The desire to capture and fix images has a long history that includes the popular use of hand cut silhouettes, the camera obscura, small optical toys, kaleidoscopes, dioramas, panoramas –and the more intense, elaborate magic lantern phantasmagorias. A peak interest in these optical devices, fed by the public, led to the invention of photography in the mid 19th century, when images could finally be permanently fixed. The invention was not a single flash discovery but a series of many small diverse developments in chemistry and physics by inventors over time. Photo historian Geoffrey Batchen charts photography’s invention as rooted in a change of consciousness that occurred around 1800 –a burning desire in the mind to physically hold onto fragments of reality -to make them clearly defined and fixed.

Shadow puppetry had a brief but intense revival in late 19th century Paris. The use of the term avant-garde (as an art term) was first used in a descriptive critique of an early shadow theater performance. Paris performances elevated the artform to a new level of refinement, combining storytelling, live music, lighting and art direction. Satie, Zola, Toulouse-Lautrec and Picasso were early enthusiasts of the art, which died early in the 20th century, partly due to the popularity of cinema. Modernism was developed and born in these Parisian shadow theaters, where the audience was immersed in a multi-media experience. The early origins of motion pictures alongside the shadow theater draws connections to how technology develops out of and overtakes slower art forms. Film quickly became the dominate method of storytelling (outside of books)–and would eventually see storytelling stagnate under newer and faster technologies adopted by the film industry.

The Spirit of Montmartre cataloged the impact of Shadow Theater on the avant-garde of Paris: “With the help of backstage assistants who could number as many as twenty, the perfectionist Riviere was able to develop complicated and sophisticated effects of color, sound and movement for the series of over forty eclectic plays that he and his colleagues produced during the eleven years that the shadow theater existed at the Chat Noir…Over the years, thousands upon thousands of individuals viewed the Chat Noir’s shadow theater productions: bohemians, aristocrats, politicians, generals, and members of the bourgeoisie sat side by side in the Salle des Fetes with artists, writers, actors and actresses, scientists, and adventurers.”*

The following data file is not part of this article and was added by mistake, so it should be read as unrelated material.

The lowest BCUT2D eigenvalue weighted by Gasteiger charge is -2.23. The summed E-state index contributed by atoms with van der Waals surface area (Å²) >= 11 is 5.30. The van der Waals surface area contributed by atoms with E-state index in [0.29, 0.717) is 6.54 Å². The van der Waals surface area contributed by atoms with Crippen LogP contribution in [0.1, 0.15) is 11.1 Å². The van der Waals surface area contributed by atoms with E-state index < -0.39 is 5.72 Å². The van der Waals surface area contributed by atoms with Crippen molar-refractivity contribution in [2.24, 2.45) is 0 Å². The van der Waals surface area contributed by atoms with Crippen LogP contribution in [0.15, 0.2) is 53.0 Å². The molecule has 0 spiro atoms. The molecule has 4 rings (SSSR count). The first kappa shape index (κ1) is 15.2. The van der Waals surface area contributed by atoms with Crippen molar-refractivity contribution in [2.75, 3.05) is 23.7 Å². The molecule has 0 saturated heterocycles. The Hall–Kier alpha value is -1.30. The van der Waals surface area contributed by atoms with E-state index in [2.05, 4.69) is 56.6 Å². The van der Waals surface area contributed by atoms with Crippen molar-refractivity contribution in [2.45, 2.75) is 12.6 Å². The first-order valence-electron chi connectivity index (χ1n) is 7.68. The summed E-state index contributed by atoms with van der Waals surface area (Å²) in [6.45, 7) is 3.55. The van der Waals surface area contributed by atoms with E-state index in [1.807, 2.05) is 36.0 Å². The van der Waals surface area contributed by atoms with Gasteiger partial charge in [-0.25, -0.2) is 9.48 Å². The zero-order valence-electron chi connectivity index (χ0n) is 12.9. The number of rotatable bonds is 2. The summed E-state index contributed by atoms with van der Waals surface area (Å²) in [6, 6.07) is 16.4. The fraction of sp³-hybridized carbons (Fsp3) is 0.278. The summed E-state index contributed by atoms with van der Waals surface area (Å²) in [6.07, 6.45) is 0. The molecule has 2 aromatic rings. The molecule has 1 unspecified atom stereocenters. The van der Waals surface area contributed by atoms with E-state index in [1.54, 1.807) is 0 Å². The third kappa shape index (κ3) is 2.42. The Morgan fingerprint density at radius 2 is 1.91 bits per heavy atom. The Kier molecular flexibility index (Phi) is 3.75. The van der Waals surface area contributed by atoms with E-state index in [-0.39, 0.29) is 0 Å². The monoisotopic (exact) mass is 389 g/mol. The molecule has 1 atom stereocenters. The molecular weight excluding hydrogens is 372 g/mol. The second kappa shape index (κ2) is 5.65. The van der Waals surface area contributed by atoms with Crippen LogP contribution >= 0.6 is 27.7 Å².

The revival of shadow plays in the late 19th century was a form of anti-modernism, satirizing and critiquing the bourgeoisie. A similar shadow theater revival bookends the 21st century, happening alongside technological advances and the digital age. Currently, the International Shadow Theater Center maintains connections to over 300 Shadow Theater companies worldwide and conducts an International Shadow Theater Festival held every three years in Schwäbisch Gmünd.

It’s no coincidence that the growth of spiritualism and occultism occurred alongside the development of photography, stage magic, shadow theater and other optical phenomena in the 19th century. The relationship between technology and spiritualism is a long and jointly rooted history. There is no future technology without a change in consciousness. The fast growth of video gaming and phone photography can also be related to optical desires, those tied to social needs which have now largely supplanted spiritual ones.

*The Spirit of Montmartre: Cabarets, Humor and the Avant-Garde, 1875-1905, edited by Phillip Dennis Cate and Mary Shaw, Jane Voorhees Zimmerli Art Museum, Rutgers, The State University, New Brunswick, New Jersey, 1996, p.66